More men needed for bowel cancer screening project

The Tasmanian bowel cancer screening project, Bowel Screen Today, is seeking more male participants in the Glenorchy area. The project’s aim is to increase male participation in bowel cancer screening in Glenorchy.

Cancer Council Tasmania CEO Penny Egan said an initial focus group had been undertaken but the project team now want to talk with men who are eligible but are yet to take part in the National Bowel Cancer Screening Program. “The project seeks to understand why Glenorchy men aged 50-74 have not taken part in the National Bowel Cancer Screening Program which began in Australia in 2006,” Mrs Egan said. “The free screening is offered to people turning 50, 55, 60 and 65 years of age and helps to find pre-cancerous changes. We know that early detection can save lives. Bowel cancer is the second most common cancer diagnosed in Tasmanian men. In 2010, 290 Tasmanian men were diagnosed and 89 men died from bowel cancer.”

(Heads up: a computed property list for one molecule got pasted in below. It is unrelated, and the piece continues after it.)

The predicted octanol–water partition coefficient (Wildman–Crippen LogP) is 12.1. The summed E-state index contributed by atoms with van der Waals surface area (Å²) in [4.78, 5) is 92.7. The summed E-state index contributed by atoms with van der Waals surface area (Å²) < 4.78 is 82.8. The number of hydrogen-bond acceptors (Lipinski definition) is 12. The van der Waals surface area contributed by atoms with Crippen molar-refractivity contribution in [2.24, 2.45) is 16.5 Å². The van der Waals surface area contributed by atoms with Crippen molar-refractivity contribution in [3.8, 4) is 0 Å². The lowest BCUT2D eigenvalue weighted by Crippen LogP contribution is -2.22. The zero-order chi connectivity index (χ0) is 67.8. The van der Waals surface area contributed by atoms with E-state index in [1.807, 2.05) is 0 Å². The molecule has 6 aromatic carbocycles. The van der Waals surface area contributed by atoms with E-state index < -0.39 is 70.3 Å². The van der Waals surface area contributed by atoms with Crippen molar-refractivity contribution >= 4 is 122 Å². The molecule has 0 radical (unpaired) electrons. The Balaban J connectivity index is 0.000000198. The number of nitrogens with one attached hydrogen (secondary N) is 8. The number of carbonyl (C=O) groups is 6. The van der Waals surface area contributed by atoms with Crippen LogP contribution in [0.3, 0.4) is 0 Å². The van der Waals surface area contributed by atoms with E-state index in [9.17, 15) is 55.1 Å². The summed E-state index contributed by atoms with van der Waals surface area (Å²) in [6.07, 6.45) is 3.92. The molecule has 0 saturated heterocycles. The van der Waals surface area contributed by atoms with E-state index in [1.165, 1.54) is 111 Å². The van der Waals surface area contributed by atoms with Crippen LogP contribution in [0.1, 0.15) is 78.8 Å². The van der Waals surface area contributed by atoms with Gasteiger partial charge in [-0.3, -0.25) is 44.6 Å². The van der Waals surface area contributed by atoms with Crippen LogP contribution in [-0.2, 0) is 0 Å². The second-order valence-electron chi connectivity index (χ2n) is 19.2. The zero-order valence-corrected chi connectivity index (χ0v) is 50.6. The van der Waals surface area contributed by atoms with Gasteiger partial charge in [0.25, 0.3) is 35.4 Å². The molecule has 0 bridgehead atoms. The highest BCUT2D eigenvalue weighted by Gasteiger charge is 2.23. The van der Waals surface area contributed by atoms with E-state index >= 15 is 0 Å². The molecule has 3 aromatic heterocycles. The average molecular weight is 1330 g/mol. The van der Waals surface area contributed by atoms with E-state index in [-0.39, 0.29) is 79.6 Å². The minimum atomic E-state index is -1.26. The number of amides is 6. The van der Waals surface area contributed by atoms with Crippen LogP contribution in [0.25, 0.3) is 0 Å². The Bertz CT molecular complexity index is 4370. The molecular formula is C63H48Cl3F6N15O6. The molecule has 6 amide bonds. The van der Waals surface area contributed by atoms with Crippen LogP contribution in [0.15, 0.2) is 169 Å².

Glenorchy Mayor Alderman Stuart Slade said it was important to understand why men in the Glenorchy area were not taking advantage of free bowel screening. “There seems to be a reluctance for men to be screened and I am pleased that the Cancer Council Tasmania project is trying to find out why men are not participating the screening,” Ald Slade said. “I think many men simply think they won’t get cancer. They believe it won’t happen to them. Early detection and better treatment has improved survival for people with bowel cancer. I have participated in the national screening program since I turned 50, eight years ago and I would encourage other men to do the same.”

bowel screening

Dr Kathryn Terry (CCT) and Glenorchy Mayor Alderman Stuart Slade